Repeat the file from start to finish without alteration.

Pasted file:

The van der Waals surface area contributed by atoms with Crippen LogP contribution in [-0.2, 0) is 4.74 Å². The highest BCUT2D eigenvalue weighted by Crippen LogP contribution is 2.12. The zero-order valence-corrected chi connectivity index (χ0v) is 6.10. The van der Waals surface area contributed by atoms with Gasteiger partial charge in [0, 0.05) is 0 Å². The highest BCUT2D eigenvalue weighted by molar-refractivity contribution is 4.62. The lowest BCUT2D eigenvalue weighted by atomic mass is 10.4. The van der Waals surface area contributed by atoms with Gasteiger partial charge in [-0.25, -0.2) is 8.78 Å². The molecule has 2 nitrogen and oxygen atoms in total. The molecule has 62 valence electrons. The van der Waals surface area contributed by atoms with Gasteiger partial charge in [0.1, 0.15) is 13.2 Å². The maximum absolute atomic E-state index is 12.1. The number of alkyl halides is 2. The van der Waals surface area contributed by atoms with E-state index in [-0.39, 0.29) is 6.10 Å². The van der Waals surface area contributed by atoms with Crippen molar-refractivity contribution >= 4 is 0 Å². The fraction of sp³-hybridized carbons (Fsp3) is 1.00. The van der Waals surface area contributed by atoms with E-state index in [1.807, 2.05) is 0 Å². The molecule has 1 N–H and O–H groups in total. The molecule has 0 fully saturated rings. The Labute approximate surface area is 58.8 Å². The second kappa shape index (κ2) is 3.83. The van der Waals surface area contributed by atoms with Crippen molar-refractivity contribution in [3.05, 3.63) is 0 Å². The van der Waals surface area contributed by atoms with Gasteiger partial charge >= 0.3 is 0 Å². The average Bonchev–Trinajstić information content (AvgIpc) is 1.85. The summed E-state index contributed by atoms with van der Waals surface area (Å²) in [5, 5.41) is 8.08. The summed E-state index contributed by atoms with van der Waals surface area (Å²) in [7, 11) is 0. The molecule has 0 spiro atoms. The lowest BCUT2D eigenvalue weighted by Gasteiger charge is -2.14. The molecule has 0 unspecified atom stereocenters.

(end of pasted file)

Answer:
The van der Waals surface area contributed by atoms with Crippen LogP contribution in [-0.2, 0) is 4.74 Å². The highest BCUT2D eigenvalue weighted by Crippen LogP contribution is 2.12. The zero-order valence-corrected chi connectivity index (χ0v) is 6.10. The van der Waals surface area contributed by atoms with Gasteiger partial charge in [0, 0.05) is 0 Å². The highest BCUT2D eigenvalue weighted by molar-refractivity contribution is 4.62. The lowest BCUT2D eigenvalue weighted by atomic mass is 10.4. The van der Waals surface area contributed by atoms with Gasteiger partial charge in [-0.25, -0.2) is 8.78 Å². The molecule has 2 nitrogen and oxygen atoms in total. The molecule has 62 valence electrons. The van der Waals surface area contributed by atoms with Gasteiger partial charge in [0.1, 0.15) is 13.2 Å². The maximum absolute atomic E-state index is 12.1. The number of alkyl halides is 2. The van der Waals surface area contributed by atoms with E-state index in [-0.39, 0.29) is 6.10 Å². The van der Waals surface area contributed by atoms with Crippen molar-refractivity contribution >= 4 is 0 Å². The fraction of sp³-hybridized carbons (Fsp3) is 1.00. The van der Waals surface area contributed by atoms with E-state index in [1.807, 2.05) is 0 Å². The molecule has 1 N–H and O–H groups in total. The molecule has 0 fully saturated rings. The Labute approximate surface area is 58.8 Å². The second kappa shape index (κ2) is 3.83. The van der Waals surface area contributed by atoms with Crippen molar-refractivity contribution in [3.05, 3.63) is 0 Å². The van der Waals surface area contributed by atoms with Gasteiger partial charge >= 0.3 is 0 Å². The average Bonchev–Trinajstić information content (AvgIpc) is 1.85. The summed E-state index contributed by atoms with van der Waals surface area (Å²) in [5, 5.41) is 8.08. The summed E-state index contributed by atoms with van der Waals surface area (Å²) in [7, 11) is 0. The molecule has 0 spiro atoms. The lowest BCUT2D eigenvalue weighted by Gasteiger charge is -2.14. The molecule has 0 unspecified atom stereocenters.